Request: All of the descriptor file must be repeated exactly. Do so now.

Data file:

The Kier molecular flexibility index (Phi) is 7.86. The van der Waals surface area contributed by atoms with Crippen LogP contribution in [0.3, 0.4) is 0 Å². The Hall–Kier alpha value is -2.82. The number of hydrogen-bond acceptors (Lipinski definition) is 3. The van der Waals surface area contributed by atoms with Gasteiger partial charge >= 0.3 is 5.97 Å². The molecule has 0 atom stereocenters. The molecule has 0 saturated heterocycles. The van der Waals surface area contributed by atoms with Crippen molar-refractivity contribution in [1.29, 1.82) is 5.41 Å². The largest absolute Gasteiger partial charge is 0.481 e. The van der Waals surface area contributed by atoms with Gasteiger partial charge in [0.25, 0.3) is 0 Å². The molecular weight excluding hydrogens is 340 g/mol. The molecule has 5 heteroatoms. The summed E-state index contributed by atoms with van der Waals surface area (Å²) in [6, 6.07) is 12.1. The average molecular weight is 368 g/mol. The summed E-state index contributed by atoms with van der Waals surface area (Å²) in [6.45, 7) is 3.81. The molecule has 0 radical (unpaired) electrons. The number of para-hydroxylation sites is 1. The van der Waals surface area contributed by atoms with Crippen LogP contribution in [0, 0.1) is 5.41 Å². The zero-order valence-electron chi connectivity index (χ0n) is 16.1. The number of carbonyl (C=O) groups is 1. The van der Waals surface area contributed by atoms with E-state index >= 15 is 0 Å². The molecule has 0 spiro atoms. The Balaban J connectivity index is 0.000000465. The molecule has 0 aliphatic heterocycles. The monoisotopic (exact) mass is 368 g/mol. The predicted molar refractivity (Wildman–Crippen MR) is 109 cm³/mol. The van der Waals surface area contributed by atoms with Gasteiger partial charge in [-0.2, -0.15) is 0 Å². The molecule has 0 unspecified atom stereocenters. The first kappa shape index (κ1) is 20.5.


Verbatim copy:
The Kier molecular flexibility index (Phi) is 7.86. The van der Waals surface area contributed by atoms with Crippen LogP contribution in [0.3, 0.4) is 0 Å². The Hall–Kier alpha value is -2.82. The number of hydrogen-bond acceptors (Lipinski definition) is 3. The van der Waals surface area contributed by atoms with Gasteiger partial charge >= 0.3 is 5.97 Å². The molecule has 0 atom stereocenters. The molecule has 0 saturated heterocycles. The van der Waals surface area contributed by atoms with Crippen molar-refractivity contribution in [1.29, 1.82) is 5.41 Å². The largest absolute Gasteiger partial charge is 0.481 e. The van der Waals surface area contributed by atoms with Gasteiger partial charge in [0.25, 0.3) is 0 Å². The molecular weight excluding hydrogens is 340 g/mol. The molecule has 5 heteroatoms. The summed E-state index contributed by atoms with van der Waals surface area (Å²) in [6, 6.07) is 12.1. The average molecular weight is 368 g/mol. The summed E-state index contributed by atoms with van der Waals surface area (Å²) in [6.45, 7) is 3.81. The molecule has 0 radical (unpaired) electrons. The number of para-hydroxylation sites is 1. The van der Waals surface area contributed by atoms with Crippen LogP contribution in [0, 0.1) is 5.41 Å². The zero-order valence-electron chi connectivity index (χ0n) is 16.1. The number of carbonyl (C=O) groups is 1. The van der Waals surface area contributed by atoms with E-state index >= 15 is 0 Å². The molecule has 0 spiro atoms. The Balaban J connectivity index is 0.000000465. The molecule has 0 aliphatic heterocycles. The monoisotopic (exact) mass is 368 g/mol. The predicted molar refractivity (Wildman–Crippen MR) is 109 cm³/mol. The van der Waals surface area contributed by atoms with Gasteiger partial charge in [-0.2, -0.15) is 0 Å². The molecule has 0 unspecified atom stereocenters. The first kappa shape index (κ1) is 20.5.